• simplifying and speeding up investment-related administrative procedures
  • strengthening the dialogue between governments and investors, and promoting the uptake by companies of responsible business conduct practices, as well as preventing and fighting corruption; and
  • ensuring special and differential treatment, technical assistance and capacity building for developing and least-developed countries.

Participating members are using a revised version of the so-called “Easter text” as a basis for the negotiations. The revised text incorporates many areas of convergence achieved since September 2020 and highlights areas where further work and discussion is needed.

Following the postponement of the 12th WTO Ministerial Conference on 26 November amid new coronavirus variant concerns, participating members met on 30 November to exchange views on the significant progress achieved in developing a pro-multilateral agreement and on how to move forward.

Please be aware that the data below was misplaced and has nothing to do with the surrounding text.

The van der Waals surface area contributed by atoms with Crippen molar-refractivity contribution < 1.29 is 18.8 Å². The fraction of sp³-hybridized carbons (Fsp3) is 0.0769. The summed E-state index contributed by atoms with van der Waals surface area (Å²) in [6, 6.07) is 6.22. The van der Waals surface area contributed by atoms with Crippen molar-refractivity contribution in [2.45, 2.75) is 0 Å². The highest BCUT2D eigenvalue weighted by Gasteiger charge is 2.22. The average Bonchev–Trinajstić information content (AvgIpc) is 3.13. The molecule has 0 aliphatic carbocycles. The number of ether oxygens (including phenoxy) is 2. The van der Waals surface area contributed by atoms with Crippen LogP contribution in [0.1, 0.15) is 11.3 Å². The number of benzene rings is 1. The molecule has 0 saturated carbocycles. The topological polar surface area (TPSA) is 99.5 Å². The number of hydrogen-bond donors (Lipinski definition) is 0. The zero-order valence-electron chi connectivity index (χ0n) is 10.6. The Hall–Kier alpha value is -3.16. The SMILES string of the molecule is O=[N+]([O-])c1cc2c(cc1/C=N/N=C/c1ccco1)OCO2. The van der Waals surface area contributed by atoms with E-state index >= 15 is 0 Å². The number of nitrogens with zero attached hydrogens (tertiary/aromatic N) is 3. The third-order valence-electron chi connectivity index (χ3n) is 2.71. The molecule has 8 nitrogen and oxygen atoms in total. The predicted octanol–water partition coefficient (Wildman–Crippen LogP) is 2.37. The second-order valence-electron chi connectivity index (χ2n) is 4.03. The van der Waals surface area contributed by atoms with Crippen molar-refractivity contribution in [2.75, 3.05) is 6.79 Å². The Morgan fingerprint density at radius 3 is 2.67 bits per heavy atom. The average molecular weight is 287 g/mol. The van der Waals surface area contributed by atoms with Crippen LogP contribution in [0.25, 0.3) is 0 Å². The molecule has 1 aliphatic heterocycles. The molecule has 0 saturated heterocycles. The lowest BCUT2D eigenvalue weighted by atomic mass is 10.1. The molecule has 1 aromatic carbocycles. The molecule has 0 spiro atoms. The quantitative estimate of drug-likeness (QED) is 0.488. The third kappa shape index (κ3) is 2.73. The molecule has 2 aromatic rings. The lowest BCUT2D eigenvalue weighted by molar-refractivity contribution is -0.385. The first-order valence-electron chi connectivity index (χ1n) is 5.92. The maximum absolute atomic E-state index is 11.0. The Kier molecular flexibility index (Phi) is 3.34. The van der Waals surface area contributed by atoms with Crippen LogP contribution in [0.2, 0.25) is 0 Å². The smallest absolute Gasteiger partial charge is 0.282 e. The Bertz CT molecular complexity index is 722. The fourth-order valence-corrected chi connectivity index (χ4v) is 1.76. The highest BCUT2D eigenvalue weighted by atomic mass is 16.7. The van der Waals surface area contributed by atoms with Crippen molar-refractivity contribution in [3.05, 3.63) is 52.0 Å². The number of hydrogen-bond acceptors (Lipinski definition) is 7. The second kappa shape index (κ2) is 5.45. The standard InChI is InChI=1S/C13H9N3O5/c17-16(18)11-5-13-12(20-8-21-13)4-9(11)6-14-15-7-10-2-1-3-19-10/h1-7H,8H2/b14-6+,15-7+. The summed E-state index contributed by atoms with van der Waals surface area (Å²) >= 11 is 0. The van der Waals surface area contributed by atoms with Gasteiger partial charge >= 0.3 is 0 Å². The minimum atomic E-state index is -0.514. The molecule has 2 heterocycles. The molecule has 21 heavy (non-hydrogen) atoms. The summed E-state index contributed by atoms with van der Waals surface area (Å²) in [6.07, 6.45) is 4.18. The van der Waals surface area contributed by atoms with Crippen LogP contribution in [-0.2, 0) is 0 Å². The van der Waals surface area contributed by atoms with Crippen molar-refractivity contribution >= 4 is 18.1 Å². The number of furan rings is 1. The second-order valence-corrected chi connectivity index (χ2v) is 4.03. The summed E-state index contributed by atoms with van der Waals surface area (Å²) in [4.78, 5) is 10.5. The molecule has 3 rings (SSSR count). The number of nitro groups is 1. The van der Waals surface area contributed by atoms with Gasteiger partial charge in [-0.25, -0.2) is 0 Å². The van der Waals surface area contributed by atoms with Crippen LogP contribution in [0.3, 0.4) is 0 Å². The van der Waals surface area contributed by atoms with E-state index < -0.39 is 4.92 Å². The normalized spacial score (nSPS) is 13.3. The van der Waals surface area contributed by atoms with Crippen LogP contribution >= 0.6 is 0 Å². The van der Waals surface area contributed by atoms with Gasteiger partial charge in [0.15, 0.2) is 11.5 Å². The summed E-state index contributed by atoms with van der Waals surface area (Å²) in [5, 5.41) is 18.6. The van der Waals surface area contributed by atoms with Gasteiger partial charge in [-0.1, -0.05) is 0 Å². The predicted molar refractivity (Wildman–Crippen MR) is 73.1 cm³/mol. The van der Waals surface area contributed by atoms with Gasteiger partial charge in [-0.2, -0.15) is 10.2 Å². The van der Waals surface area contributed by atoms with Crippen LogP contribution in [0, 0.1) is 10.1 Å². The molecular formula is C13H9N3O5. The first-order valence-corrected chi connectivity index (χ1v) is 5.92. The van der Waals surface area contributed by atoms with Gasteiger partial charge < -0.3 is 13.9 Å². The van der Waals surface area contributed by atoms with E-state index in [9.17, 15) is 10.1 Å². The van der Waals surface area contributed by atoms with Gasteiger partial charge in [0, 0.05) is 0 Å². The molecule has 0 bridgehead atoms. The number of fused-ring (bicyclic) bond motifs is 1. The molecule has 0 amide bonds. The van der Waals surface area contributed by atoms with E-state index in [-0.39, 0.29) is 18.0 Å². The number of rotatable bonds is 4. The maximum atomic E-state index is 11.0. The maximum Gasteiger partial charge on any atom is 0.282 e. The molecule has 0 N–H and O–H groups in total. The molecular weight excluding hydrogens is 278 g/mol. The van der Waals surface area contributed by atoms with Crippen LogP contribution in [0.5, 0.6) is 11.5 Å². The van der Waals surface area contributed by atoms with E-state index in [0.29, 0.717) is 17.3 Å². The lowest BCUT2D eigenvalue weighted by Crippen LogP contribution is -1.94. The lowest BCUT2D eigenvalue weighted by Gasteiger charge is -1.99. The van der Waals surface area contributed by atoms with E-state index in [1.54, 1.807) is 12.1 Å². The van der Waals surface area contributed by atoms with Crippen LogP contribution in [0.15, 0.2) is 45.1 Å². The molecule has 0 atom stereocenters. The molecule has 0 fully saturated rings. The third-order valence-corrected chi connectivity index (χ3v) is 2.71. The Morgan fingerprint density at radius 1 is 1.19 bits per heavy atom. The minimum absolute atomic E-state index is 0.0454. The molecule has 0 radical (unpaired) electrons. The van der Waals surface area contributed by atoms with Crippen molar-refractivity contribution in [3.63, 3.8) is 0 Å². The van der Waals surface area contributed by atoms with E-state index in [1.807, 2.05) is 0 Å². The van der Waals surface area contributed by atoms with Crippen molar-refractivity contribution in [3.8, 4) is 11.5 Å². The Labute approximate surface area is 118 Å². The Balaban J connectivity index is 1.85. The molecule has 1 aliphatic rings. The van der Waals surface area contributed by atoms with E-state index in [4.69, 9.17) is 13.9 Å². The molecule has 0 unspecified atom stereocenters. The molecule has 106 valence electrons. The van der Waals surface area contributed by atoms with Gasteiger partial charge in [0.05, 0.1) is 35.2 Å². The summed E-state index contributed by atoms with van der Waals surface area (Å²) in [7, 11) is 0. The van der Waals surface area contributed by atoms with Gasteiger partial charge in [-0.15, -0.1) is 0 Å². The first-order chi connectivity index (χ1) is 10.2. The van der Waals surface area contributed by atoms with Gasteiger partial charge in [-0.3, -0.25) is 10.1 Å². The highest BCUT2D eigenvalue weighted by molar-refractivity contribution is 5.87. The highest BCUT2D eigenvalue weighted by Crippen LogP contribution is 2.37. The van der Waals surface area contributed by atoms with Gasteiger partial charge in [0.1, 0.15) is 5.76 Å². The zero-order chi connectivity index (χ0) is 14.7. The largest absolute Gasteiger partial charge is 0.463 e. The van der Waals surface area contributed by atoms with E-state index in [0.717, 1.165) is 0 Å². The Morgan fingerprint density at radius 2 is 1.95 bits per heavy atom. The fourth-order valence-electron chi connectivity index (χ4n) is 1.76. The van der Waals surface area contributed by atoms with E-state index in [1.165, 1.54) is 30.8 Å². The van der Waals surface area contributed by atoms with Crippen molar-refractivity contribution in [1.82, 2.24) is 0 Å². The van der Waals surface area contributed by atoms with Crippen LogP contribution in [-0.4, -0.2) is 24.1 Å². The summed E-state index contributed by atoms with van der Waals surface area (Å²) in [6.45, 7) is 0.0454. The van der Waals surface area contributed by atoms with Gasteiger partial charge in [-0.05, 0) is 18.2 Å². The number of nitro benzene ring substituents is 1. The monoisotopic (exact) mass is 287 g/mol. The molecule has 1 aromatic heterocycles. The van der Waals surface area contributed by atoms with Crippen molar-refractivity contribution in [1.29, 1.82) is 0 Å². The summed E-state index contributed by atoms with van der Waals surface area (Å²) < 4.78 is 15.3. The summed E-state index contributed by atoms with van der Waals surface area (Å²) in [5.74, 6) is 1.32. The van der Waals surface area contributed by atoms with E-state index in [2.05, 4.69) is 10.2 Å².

The meeting was also the opportunity for members to consider an alternative “landing plan” for a proposed draft joint Ministerial Statement on Investment Facilitation for Development, which was going to be presented to ministers at MC12 in early December. Many participating members supported a proposal by China to work on an adjusted version of the Joint Statement that could be adopted at the level of ambassadors in Geneva in order to maintain the momentum, to highlight the progress achieved so far in the negotiations, and to provide further impetus to outreach efforts.

The draft Ministerial Statement included a target date to conclude text negotiations by the end of 2022 and reaffirmed the determination to further intensify outreach efforts towards other WTO members. The text also reiterated the importance of developing and least developed country (LDC) members' participation in global investment flows and the need for technical assistance and capacity building to help them implement the future IFD Agreement.